Teva to Cut 7,000 Jobs, Halt Operations in 45 Countries

Teva to Cut 7,000 Jobs, Halt Operations in 45 Countries August 3, 2017
By Alex Keown, Breaking News Staff

TEL AVIV – Shares of Teva Pharmaceutical Industries are in freefall this morning after the company posted disastrous second quarter earnings and announced it intended to terminate thousands of employees as it looks to shutter several manufacturing facilities.

Interim Chief Executive Officer Yitzhak Peterburg said in a statement that second quarter results were “lower than we anticipated.” He said the downturn was largely due to the company’s generics business in the United States, as well as the “continued deterioration in Venezuela.” Peterburg said the beleaguered company was forced to lower its economic forecast for the remainder of the year.

The company said it will close or sell six manufacturing plants by the end of 2017 and nine more next year. Additionally the company said it will pull out of 45 countries by the end of 2017, according to Israeli news reports. Such actions will cost thousands of jobs. Reported by FirstWord Pharma, Teva will cut 7,000 jobs.

Teva saw an 18.4 percent drop in earnings for the quarter, which ended June 30. The company also cut its quarterly dividend to 8.5 cents, which is down 75 percent from the 34 cents in the previous quarter. Investors are not happy and have sent share prices plunging. As of 10:14 a.m., shares were down nearly 18 percent, trading at $25.65.

Teva said it earned $1.02 per share excluding one-off items in the second quarter, down from $1.25 a share in the same period last year. However, the company said its revenue rose 13 percent to $5.7 billion, Haaretz of Israel reported. That increase was largely boosted from the inclusion of the generics business the company gained in its Actavis acquisition.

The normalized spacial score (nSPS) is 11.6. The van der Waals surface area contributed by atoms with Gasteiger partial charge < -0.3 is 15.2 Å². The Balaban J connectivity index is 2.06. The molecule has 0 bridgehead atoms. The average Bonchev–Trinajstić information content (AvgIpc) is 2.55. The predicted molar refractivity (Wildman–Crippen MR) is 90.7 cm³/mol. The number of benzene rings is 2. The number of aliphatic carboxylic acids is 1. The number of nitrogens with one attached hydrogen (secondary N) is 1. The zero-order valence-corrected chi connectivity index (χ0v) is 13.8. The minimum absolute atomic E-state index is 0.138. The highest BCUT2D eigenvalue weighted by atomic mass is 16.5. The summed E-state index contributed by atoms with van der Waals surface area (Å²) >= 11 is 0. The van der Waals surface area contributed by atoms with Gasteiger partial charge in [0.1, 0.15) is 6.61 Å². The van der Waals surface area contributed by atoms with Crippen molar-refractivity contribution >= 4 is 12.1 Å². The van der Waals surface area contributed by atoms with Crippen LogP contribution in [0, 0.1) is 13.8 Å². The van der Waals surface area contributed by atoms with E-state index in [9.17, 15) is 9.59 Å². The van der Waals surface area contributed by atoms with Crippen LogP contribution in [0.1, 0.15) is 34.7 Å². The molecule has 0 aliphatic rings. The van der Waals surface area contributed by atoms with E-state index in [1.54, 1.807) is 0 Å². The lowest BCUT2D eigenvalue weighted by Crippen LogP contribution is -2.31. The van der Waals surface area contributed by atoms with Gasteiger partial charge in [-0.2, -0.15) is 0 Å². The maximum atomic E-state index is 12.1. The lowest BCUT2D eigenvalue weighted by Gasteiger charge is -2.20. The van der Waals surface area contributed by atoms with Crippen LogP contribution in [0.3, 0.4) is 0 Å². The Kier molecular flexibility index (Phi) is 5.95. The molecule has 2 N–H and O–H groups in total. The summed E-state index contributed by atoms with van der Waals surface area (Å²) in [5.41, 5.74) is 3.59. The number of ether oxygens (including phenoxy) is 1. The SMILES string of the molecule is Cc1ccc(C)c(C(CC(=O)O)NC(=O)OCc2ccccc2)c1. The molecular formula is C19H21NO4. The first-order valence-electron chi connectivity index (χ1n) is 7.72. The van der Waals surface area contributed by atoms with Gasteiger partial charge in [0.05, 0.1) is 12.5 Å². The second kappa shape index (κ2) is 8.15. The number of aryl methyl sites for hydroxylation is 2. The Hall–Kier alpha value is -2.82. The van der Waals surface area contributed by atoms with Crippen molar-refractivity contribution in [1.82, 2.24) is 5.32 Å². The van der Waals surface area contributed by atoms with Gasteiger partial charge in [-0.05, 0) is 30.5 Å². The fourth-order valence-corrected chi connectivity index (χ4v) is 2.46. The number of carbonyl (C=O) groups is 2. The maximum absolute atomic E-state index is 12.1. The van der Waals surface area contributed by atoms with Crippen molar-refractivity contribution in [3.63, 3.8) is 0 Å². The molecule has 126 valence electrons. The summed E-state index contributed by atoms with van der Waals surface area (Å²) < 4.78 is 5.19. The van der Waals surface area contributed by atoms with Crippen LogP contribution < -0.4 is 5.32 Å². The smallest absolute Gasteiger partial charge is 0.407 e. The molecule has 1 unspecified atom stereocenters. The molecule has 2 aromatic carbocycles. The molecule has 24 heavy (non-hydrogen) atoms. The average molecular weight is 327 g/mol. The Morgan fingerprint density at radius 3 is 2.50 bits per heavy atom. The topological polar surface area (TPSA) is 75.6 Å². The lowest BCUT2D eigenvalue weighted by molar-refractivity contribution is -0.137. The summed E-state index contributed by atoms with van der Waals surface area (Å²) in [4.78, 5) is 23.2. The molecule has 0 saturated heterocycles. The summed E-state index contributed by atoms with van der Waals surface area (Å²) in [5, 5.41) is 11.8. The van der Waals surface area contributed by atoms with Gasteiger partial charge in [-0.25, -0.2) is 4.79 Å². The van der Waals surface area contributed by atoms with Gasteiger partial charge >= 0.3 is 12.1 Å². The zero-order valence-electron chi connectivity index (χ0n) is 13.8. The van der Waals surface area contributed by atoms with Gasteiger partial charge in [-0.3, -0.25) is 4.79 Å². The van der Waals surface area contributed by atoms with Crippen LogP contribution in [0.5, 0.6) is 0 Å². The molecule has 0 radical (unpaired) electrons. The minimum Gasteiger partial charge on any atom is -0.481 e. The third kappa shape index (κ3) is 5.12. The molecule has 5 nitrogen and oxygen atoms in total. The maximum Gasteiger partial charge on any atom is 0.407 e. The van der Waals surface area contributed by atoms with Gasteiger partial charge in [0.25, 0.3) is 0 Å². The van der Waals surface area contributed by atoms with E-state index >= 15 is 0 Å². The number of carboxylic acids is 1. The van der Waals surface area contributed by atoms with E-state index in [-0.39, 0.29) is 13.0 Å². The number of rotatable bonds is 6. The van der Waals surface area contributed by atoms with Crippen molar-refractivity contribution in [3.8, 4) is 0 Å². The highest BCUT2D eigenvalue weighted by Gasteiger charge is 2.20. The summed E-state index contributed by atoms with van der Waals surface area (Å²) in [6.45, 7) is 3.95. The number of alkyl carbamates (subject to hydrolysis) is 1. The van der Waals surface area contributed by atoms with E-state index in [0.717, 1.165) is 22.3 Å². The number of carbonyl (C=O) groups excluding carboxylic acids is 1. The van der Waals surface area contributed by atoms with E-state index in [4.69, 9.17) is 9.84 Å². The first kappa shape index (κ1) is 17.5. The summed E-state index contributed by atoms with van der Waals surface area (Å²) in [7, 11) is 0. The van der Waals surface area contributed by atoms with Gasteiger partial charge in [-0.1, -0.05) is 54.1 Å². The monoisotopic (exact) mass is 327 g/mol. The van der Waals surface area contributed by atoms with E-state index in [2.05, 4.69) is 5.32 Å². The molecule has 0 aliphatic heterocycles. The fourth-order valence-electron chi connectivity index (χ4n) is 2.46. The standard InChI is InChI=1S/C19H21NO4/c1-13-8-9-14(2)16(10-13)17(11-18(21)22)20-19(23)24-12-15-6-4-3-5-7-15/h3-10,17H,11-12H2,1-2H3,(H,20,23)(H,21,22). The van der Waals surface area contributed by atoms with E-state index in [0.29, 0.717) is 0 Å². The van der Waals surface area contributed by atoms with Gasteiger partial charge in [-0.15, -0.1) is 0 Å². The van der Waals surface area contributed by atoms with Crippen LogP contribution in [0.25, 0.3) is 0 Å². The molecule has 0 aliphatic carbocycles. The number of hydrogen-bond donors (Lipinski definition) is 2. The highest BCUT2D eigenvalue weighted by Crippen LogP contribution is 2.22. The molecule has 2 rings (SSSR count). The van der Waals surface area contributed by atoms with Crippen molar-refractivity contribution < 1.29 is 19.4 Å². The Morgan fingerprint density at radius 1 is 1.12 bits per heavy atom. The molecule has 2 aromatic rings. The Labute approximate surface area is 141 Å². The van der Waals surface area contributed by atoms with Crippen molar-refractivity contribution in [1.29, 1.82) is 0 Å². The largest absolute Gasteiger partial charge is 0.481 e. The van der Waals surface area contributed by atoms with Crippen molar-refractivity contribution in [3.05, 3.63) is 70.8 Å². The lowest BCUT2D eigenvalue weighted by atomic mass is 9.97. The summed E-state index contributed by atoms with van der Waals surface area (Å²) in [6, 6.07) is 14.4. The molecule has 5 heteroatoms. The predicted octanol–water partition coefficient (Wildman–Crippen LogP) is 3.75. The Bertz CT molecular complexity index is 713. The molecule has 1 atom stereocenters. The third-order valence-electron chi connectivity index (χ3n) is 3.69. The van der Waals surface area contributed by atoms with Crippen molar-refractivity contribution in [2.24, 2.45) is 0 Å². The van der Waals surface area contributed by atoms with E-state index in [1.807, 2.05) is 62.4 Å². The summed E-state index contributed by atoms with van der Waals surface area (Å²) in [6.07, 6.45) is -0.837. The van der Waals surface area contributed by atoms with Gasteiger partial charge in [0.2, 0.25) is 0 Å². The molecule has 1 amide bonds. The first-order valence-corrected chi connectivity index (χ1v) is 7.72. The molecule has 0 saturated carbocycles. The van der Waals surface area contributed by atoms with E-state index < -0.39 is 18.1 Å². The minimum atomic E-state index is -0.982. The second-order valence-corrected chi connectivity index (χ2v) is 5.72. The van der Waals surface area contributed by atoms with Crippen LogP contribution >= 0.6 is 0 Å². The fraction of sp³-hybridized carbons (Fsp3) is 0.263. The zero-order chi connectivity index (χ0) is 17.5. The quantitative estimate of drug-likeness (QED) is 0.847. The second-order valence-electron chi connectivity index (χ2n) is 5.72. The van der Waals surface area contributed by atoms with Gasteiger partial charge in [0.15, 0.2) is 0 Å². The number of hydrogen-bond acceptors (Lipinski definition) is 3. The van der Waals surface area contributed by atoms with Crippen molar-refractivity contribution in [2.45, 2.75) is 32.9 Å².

With sales of its top branded multiple sclerosis drug Copaxone declining by 10 percent in the quarter to $1.02, as well as additional market challenges, the company faced a massive loss of billions of dollars. Teva said that during the second quarter it identified certain developments in the U.S. market that caused it to “revisit management’s assumptions regarding the market dynamics of the U.S. generics unit.” Based on the revised discounted cash flows analysis, the company recorded a goodwill impairment charge of $6.1 billion related to the U.S. generics reporting unit in the second quarter of 2017.

“In our U.S. Generics business, we experienced accelerated price erosion and decreased volume mainly due to customer consolidation, greater competition as a result of an increase in generic drug approvals by the U.S. FDA, and some new product launches that were either delayed or subjected to more competition,” Peterburg said in a statement.

To right the ship, Peterburg said the company is focused on “executing meaningful cost reductions,” while rationalizing its assets and maximizing the company’s value. He said the company will actively pursue opportunities that will allow it to divest non-core assets in order to strengthen its balance sheet. That includes the sale of its women’s health division as well as some of the products from its European oncology division, Haaretz said. Those sales could earn the company $2 billion.

“We will continue to take action to aggressively confront our challenges,” he said.

In July the company announced its intent to cut several hundred employees in Israel as the company undergoes a strategic reorganization to improve competitiveness.

Teva’s stock has been on a roller coaster ride of sorts lately, particularly as rumors were published that AstraZeneca CEO Pascal Soriot was leaving that company to helm Teva. Earlier this month though, Soriot and AstraZeneca put that rumor to rest. That leaves Teva, the world’s largest generic drug maker, without a permanent CEO. In February, the company announced Erez Vigodman had abruptly left his position at the helm of Teva after only three years on the job.

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